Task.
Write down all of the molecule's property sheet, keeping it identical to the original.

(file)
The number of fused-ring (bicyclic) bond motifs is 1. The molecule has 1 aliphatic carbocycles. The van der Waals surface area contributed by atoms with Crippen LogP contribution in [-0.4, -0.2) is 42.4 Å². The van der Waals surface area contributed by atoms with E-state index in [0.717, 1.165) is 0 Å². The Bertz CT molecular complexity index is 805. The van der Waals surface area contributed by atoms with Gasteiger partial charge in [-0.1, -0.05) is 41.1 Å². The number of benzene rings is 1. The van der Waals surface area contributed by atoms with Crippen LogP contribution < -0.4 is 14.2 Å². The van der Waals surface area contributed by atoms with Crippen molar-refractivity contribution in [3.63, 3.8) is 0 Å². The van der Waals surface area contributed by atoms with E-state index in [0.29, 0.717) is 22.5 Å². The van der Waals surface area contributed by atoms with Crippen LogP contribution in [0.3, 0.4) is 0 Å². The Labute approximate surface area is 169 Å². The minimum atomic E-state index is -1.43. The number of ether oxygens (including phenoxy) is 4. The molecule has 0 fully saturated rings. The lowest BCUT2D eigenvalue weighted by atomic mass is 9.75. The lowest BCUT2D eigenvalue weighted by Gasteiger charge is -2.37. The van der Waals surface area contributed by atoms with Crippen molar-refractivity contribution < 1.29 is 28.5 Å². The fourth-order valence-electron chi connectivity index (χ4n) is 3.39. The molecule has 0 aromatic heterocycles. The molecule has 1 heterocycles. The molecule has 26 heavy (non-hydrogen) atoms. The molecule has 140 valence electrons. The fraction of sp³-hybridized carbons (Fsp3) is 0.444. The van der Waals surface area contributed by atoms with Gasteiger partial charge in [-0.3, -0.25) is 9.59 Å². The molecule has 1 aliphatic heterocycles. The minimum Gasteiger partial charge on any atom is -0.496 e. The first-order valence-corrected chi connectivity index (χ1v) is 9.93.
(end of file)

The number of fused-ring (bicyclic) bond motifs is 1. The molecule has 1 aliphatic carbocycles. The van der Waals surface area contributed by atoms with Crippen LogP contribution in [-0.4, -0.2) is 42.4 Å². The van der Waals surface area contributed by atoms with E-state index in [0.717, 1.165) is 0 Å². The Bertz CT molecular complexity index is 805. The van der Waals surface area contributed by atoms with Gasteiger partial charge in [-0.1, -0.05) is 41.1 Å². The number of benzene rings is 1. The van der Waals surface area contributed by atoms with Crippen LogP contribution < -0.4 is 14.2 Å². The van der Waals surface area contributed by atoms with Crippen molar-refractivity contribution in [3.63, 3.8) is 0 Å². The van der Waals surface area contributed by atoms with E-state index in [0.29, 0.717) is 22.5 Å². The van der Waals surface area contributed by atoms with Crippen LogP contribution in [0.3, 0.4) is 0 Å². The Labute approximate surface area is 169 Å². The minimum atomic E-state index is -1.43. The number of ether oxygens (including phenoxy) is 4. The molecule has 0 fully saturated rings. The lowest BCUT2D eigenvalue weighted by atomic mass is 9.75. The lowest BCUT2D eigenvalue weighted by Gasteiger charge is -2.37. The van der Waals surface area contributed by atoms with Crippen molar-refractivity contribution < 1.29 is 28.5 Å². The fourth-order valence-electron chi connectivity index (χ4n) is 3.39. The molecule has 0 aromatic heterocycles. The molecule has 1 heterocycles. The molecule has 26 heavy (non-hydrogen) atoms. The molecule has 140 valence electrons. The fraction of sp³-hybridized carbons (Fsp3) is 0.444. The van der Waals surface area contributed by atoms with Gasteiger partial charge in [-0.3, -0.25) is 9.59 Å². The molecule has 1 aliphatic heterocycles. The minimum Gasteiger partial charge on any atom is -0.496 e. The first-order valence-corrected chi connectivity index (χ1v) is 9.93.